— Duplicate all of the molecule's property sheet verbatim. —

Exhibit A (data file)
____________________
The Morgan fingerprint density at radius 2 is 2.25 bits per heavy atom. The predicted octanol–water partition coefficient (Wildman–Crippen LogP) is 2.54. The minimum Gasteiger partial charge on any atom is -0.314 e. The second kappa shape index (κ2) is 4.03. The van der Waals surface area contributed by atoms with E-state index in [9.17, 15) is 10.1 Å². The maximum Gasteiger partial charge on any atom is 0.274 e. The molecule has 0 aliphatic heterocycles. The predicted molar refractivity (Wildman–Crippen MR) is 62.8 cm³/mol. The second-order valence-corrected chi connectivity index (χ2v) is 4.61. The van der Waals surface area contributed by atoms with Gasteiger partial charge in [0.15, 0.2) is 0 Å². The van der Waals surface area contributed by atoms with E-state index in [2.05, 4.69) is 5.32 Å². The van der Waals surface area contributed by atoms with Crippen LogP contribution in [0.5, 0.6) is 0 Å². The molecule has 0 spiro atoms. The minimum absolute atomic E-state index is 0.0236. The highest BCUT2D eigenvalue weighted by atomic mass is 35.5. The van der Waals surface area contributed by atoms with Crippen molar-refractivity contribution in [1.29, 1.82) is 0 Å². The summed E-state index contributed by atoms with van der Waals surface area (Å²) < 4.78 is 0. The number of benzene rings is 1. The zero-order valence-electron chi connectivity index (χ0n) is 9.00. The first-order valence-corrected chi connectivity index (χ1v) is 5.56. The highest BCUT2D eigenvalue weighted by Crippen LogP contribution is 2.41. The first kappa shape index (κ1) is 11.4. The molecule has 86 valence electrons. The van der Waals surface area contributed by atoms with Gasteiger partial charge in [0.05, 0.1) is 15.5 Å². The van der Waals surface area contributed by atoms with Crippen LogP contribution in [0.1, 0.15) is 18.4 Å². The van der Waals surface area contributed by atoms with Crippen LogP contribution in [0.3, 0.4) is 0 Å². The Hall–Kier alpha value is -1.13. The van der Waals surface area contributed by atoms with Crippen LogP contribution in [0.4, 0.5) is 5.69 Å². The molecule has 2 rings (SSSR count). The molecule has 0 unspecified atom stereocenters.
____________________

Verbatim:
The Morgan fingerprint density at radius 2 is 2.25 bits per heavy atom. The predicted octanol–water partition coefficient (Wildman–Crippen LogP) is 2.54. The minimum Gasteiger partial charge on any atom is -0.314 e. The second kappa shape index (κ2) is 4.03. The van der Waals surface area contributed by atoms with E-state index in [9.17, 15) is 10.1 Å². The maximum Gasteiger partial charge on any atom is 0.274 e. The molecule has 0 aliphatic heterocycles. The predicted molar refractivity (Wildman–Crippen MR) is 62.8 cm³/mol. The second-order valence-corrected chi connectivity index (χ2v) is 4.61. The van der Waals surface area contributed by atoms with Gasteiger partial charge in [0.15, 0.2) is 0 Å². The van der Waals surface area contributed by atoms with E-state index in [2.05, 4.69) is 5.32 Å². The van der Waals surface area contributed by atoms with Crippen LogP contribution in [0.5, 0.6) is 0 Å². The molecule has 0 spiro atoms. The minimum absolute atomic E-state index is 0.0236. The highest BCUT2D eigenvalue weighted by atomic mass is 35.5. The van der Waals surface area contributed by atoms with Crippen molar-refractivity contribution in [1.29, 1.82) is 0 Å². The summed E-state index contributed by atoms with van der Waals surface area (Å²) < 4.78 is 0. The number of benzene rings is 1. The zero-order valence-electron chi connectivity index (χ0n) is 9.00. The first-order valence-corrected chi connectivity index (χ1v) is 5.56. The highest BCUT2D eigenvalue weighted by Crippen LogP contribution is 2.41. The first kappa shape index (κ1) is 11.4. The molecule has 86 valence electrons. The van der Waals surface area contributed by atoms with Gasteiger partial charge in [0.05, 0.1) is 15.5 Å². The van der Waals surface area contributed by atoms with Crippen LogP contribution in [0.1, 0.15) is 18.4 Å². The van der Waals surface area contributed by atoms with Crippen LogP contribution in [0.3, 0.4) is 0 Å². The Hall–Kier alpha value is -1.13. The van der Waals surface area contributed by atoms with Crippen LogP contribution in [0.4, 0.5) is 5.69 Å². The molecule has 2 rings (SSSR count). The molecule has 0 unspecified atom stereocenters.